Agegnehu Teshager, the President of Ethiopia’s Amhara Regional State, has called on “all young people” in the area to take up arms against fighters from neighbouring Tigray.
The Tigray People’s Liberation Front (TPLF) are battling Ethiopia’s military and forces from all of the Horn of Africa’s other nine regions in an eight-month-old conflict that has destabilised the nation.
The Federal Government may be using a decade-old land dispute to fuel an eight-month conflict between Tigray and Amhara, its northern neighbours.
Amhara’s military claimed the TPLF fighters were now attacking the state. President Teshager makes the call to arms just two days after such a call was issued by the leader of Ethiopia’s Afar region.
“I call on all young people, militia, non-militia in the region, armed with any government weapon, armed with personal weapons, to join the anti-TPLF war mission from tomorrow,” Teshager told the region’s state media.
Armed conflict erupted in November between the Ethiopian army and the TPLF, which governs northern Ethiopia.
Three weeks into the war, Ethiopian forces captured Mekelle, Tigray’s capital and declared victory. However, the TPLF continued to fight and retook Mekelle and much of Tigray after six months.
TPLF forces last week pushed their offensive to Afar, their eastern neighbours, announcing they planned to target Amhara troops fighting alongside the federal military.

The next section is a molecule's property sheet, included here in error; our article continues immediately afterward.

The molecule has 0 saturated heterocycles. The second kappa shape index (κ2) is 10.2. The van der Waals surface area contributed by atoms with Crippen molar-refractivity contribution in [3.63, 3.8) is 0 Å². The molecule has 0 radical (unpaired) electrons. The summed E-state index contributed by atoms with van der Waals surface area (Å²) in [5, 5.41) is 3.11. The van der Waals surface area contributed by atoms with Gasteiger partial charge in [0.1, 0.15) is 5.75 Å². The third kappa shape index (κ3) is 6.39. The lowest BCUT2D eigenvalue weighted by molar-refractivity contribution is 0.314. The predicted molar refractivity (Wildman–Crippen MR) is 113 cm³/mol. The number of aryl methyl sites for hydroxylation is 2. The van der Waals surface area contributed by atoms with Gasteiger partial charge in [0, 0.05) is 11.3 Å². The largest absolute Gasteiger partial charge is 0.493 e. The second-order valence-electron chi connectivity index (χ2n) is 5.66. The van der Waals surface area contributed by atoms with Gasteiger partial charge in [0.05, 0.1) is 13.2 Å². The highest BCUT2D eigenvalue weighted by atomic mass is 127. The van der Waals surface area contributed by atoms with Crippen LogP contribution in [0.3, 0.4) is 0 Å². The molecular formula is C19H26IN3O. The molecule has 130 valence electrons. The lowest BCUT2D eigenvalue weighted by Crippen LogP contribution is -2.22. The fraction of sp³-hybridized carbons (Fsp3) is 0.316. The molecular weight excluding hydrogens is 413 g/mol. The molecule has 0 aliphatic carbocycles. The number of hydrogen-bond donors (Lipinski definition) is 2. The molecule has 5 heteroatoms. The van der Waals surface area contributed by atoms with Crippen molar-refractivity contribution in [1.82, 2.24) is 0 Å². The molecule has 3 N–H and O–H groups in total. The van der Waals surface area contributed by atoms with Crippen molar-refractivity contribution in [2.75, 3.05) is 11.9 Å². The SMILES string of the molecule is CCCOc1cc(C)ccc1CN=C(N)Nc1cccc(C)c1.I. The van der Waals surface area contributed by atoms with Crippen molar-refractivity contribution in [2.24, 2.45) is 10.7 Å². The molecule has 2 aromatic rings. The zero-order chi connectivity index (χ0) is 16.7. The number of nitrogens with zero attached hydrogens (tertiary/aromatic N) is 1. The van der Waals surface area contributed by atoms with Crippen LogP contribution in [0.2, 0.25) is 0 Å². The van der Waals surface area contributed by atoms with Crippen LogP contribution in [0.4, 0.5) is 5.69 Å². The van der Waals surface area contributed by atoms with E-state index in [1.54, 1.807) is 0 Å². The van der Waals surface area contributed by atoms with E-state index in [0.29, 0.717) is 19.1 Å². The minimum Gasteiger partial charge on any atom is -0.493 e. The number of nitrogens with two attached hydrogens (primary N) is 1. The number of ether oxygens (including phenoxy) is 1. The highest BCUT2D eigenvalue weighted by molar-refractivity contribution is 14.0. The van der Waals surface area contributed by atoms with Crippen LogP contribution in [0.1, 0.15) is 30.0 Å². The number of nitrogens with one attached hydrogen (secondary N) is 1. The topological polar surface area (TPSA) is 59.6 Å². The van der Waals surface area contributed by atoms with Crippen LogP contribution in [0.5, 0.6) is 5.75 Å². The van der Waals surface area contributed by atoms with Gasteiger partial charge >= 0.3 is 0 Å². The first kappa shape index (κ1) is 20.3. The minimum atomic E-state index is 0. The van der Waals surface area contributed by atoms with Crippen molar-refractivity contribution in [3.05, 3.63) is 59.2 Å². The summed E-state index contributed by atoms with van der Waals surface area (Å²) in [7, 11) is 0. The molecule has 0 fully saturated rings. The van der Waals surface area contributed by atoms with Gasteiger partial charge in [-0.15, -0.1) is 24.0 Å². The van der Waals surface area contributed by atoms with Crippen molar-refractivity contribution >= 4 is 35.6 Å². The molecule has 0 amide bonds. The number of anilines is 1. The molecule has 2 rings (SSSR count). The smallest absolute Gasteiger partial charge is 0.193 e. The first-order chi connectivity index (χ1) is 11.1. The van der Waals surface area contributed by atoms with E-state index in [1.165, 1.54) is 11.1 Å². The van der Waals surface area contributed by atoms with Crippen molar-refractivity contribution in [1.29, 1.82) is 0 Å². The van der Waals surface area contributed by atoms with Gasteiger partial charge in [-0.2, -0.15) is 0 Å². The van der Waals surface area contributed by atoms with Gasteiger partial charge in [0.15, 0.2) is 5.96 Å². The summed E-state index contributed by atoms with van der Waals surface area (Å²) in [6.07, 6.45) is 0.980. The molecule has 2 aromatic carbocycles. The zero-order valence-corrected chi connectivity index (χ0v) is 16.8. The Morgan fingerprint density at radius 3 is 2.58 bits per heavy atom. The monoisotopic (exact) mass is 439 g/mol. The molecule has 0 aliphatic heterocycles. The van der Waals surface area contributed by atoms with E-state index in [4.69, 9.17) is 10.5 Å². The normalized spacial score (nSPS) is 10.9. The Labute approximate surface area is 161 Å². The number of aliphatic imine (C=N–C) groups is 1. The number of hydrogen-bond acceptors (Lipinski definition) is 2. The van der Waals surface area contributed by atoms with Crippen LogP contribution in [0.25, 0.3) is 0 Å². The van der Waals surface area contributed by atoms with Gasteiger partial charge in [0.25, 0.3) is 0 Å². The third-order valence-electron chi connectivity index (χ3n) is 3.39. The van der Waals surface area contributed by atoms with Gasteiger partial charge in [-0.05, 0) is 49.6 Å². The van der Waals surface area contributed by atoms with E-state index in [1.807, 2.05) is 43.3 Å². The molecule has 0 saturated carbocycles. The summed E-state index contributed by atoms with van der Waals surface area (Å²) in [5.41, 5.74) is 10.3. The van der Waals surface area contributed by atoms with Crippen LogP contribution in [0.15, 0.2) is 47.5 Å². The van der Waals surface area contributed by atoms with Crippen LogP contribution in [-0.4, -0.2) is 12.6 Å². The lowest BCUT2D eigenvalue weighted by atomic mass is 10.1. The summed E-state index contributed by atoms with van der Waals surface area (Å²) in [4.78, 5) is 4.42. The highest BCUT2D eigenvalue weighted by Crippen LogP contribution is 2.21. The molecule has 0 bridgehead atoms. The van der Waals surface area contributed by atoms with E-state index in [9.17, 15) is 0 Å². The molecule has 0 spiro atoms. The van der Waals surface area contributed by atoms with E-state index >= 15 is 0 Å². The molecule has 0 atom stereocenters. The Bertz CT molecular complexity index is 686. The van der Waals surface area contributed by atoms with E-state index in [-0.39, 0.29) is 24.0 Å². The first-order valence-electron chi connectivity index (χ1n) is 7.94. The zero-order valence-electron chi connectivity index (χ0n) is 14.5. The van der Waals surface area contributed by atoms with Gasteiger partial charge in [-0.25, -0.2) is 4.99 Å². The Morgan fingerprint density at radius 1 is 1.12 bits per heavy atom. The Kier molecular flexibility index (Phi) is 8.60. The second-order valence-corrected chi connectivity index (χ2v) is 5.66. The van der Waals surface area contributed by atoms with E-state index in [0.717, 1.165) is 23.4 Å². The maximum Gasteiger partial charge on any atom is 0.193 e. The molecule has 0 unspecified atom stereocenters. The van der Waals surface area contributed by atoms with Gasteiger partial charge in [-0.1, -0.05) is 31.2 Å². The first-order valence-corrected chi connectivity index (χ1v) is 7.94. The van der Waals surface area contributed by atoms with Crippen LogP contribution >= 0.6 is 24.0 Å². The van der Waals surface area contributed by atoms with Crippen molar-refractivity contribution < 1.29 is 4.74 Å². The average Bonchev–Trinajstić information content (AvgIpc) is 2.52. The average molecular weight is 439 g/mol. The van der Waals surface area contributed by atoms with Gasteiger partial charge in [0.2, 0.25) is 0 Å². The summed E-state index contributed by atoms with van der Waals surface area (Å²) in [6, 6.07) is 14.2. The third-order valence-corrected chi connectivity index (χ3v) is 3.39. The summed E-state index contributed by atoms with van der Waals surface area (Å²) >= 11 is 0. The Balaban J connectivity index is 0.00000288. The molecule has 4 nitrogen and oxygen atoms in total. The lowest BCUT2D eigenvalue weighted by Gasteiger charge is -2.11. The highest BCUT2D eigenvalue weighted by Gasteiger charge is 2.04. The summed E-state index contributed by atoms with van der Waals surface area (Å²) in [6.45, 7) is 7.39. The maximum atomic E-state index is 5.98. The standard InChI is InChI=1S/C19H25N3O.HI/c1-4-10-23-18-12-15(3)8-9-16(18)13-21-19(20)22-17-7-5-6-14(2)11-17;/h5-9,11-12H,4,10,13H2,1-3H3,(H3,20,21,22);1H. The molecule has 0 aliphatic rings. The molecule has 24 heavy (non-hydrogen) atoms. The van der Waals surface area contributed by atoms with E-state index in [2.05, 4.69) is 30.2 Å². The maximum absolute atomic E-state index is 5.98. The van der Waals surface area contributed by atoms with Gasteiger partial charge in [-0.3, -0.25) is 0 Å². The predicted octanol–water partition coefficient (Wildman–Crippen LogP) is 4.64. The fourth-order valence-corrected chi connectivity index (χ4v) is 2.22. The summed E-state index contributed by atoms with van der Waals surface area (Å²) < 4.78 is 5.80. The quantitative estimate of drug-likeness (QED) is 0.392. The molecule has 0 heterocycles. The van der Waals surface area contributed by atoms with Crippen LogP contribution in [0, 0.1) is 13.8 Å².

Afar spokesman, Ahmed Koloyta, while confirming the offensive from the TPLF, said “Now [Ethiopian military] are on their way and we will work with them to eliminate [Tigrayan forces].”
The Afar region is a crucial road and rail link between the capital Addis Ababa and the seaport of Djibouti for landlocked Ethiopia.
On Saturday, Amhara’s special forces commander, Brigadier General Tefera Mamo, confirmed the conflict had entered the region.
“The terrorist group has started a war in the Amhara and Afar regions and is also harassing Ethiopians,” Tefera said, referring to TPLF. “Amhara Special Forces are fighting in coordination with other security forces.”
According to the United Nations, thousands have died in the fighting, with about two million displaced and more than five million others relying on emergency food aid.
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